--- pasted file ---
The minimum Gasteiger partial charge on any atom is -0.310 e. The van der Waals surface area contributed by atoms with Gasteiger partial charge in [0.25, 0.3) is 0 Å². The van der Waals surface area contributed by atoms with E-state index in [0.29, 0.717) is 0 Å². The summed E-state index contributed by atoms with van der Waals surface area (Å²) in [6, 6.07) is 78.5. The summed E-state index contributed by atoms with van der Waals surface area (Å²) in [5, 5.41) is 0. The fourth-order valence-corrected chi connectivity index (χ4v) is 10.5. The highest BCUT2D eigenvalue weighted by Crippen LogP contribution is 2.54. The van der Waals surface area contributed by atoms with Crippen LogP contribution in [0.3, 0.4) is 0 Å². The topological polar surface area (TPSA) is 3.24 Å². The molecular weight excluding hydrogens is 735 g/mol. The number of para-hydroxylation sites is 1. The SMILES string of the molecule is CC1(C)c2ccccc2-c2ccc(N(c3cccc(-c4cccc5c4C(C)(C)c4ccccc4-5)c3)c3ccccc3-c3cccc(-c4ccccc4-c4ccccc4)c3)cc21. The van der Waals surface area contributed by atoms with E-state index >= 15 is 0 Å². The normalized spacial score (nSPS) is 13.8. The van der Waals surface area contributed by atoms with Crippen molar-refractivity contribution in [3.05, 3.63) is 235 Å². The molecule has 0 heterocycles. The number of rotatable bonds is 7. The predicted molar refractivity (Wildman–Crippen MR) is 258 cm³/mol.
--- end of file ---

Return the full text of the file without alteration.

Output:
The minimum Gasteiger partial charge on any atom is -0.310 e. The van der Waals surface area contributed by atoms with Gasteiger partial charge in [0.25, 0.3) is 0 Å². The van der Waals surface area contributed by atoms with E-state index in [0.29, 0.717) is 0 Å². The summed E-state index contributed by atoms with van der Waals surface area (Å²) in [6, 6.07) is 78.5. The summed E-state index contributed by atoms with van der Waals surface area (Å²) in [5, 5.41) is 0. The fourth-order valence-corrected chi connectivity index (χ4v) is 10.5. The highest BCUT2D eigenvalue weighted by Crippen LogP contribution is 2.54. The van der Waals surface area contributed by atoms with Crippen LogP contribution in [0.3, 0.4) is 0 Å². The topological polar surface area (TPSA) is 3.24 Å². The molecular weight excluding hydrogens is 735 g/mol. The number of para-hydroxylation sites is 1. The SMILES string of the molecule is CC1(C)c2ccccc2-c2ccc(N(c3cccc(-c4cccc5c4C(C)(C)c4ccccc4-5)c3)c3ccccc3-c3cccc(-c4ccccc4-c4ccccc4)c3)cc21. The van der Waals surface area contributed by atoms with E-state index >= 15 is 0 Å². The normalized spacial score (nSPS) is 13.8. The van der Waals surface area contributed by atoms with Crippen molar-refractivity contribution in [3.05, 3.63) is 235 Å². The molecule has 0 heterocycles. The number of rotatable bonds is 7. The predicted molar refractivity (Wildman–Crippen MR) is 258 cm³/mol.